Cervical cancer screening

The Mass Screening Registry monitors the quality of cervical cancer screening using screening indicators published each year in cervical cancer screening statistics. The research projects of the Mass Screening Registry investigate the benefits and downsides of cervical cancer screening.

PAP TESTING FOR YOUNG WOMEN:

advantages, disadvantages and notions and perceptions of them in Finland

Alongside the organised cancer screening programme for cervical cancer, which has shown to be effective, there has been a partial overlap of sampling practices outside the programme aimed especially for young women. The risk of cervical cancer for young women is ​​small and the protective effect of Pap testing is minor. The treatment of cellular changes that are self-healing is useless and can give rise to complications as well as the unnecessary labelling of being sick, and worry. In addition to psychosocial disadvantages, opportunistic sampling outside the screening programme is very expensive.
The aim of the dissertation research is to investigate the effect of Pap sampling within the screening programme and outside it on cervical cancer incidence in young women, and to estimate the financial cost of this prevalent activity. In addition, using a questionnaire study we aim to find out the attitudes and perceptions of Pap testing among young women and nursing staff. Information gained from the dissertation research will be essential when planning renewed practices and interventions to reduce the adverse effects of current practices.
The project started in autumn 2015. In the first original communication, a case-control approach was used to evaluate the effect of Pap testing on the incidence of cervical cancer among women under the age of 40 who have had the Pap test. The project currently involves both planning and implementation of surveys targeted at health care professionals, and women betweeb the ages of 18-35.

Research team: Petra Makkonen, Ahti Anttila, Sirpa Heinävaara, Tytti Sarkeala, and Anni Virtanen, and for the questionnaire study Pekka Nieminen and Nanna Sarvilinna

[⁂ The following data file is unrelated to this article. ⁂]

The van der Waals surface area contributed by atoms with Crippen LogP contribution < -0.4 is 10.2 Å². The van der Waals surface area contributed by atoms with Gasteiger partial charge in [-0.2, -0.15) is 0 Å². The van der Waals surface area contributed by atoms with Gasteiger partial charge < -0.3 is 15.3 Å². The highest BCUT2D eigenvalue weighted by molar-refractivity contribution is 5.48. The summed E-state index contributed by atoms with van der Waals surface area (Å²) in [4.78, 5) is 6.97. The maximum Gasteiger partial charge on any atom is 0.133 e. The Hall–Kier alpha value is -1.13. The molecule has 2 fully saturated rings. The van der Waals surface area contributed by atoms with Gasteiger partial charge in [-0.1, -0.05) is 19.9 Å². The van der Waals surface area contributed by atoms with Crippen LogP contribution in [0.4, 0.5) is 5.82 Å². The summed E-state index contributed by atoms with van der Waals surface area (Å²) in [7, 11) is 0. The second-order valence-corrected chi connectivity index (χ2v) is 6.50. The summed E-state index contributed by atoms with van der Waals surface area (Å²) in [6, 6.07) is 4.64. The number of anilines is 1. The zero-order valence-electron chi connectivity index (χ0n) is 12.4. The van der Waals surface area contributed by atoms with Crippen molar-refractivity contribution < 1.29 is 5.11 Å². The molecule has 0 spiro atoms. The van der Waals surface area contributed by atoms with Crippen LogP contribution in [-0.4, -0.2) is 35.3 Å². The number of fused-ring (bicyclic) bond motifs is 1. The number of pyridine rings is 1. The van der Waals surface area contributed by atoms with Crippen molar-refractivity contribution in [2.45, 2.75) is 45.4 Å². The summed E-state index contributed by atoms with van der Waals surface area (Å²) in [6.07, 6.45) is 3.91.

Funding: Cancer Society of Finland, Cancer Foundation of Finland

Collaborating institutions: The questionnaire study will be carried out in cooperation with the cities of Espoo, Helsinki, Kuopio, Oulu and Vantaa, the Finnish Student Health Service, Laboatory HUSLAB, and the university hospitals of Helsinki, Kuopio and Oulu.

Lead researcher: Petra Makkonen

THE LIFE-TIME EFFECTIVENESS OF CERVICAL CANCER SCREENING AND ITS EXTERNAL TESTING

The purpose of the doctoral dissertation is to investigate the effectiveness of cervical cancer screening on the incidence of cancer and the mortality due to the disease in the female population. In addition, screening adverse effects, such as the occurrence of false positive test results, will be examined. Important goals for developing a screening program also include the optimisation of screening age and the evaluation of the effectiveness of testing outside the screening program, which has not been sufficiently reliable to date.

The study uses Mas Screening Registry data for screening results for the years 1991-2014 and the Cancer Registry for cancer and mortality data. At a later stage, nationwide data from outside the organisation of mass screening will also be added to the evidence. Information will be collected from Pap tests, cervical cancer endoscopy (colposcopy) and cervical cancer preoperative therapies, and the sources used are hospital discharge registers, KELA reimbursement data, Finnish Student Health Service data, and data from laboratories analysing Pap samples.

The project started in 2015, when research authorisations were obtained and the collection of non-screening test data was started. The first original communication based on screening inventory material was completed at the beginning of 2017, and discussed the cumulative prevalence of abnormal screening results. The next communication also draws on data from the Mass Screening Registry to focus on the effectiveness of screening for women aged 65 and above, and seeks to answer the question of whether it is worthwhile to continuing screening throughout the country.

Publications: High lifetime probability of screen-detected cervical abnormalities

Research team: Maiju Pankakoski, Sirpa Heinävaara, Ahti Anttila, Tytti Sarkeala

Funding: Cancer Society of Finland, Cancer Foundation of Finland

Content / description of research project:

Collaborating institutions: University of Helsinki / Doctoral Programme in Population Helath (DocPop)

Lead researcher: Maiju Pankakoski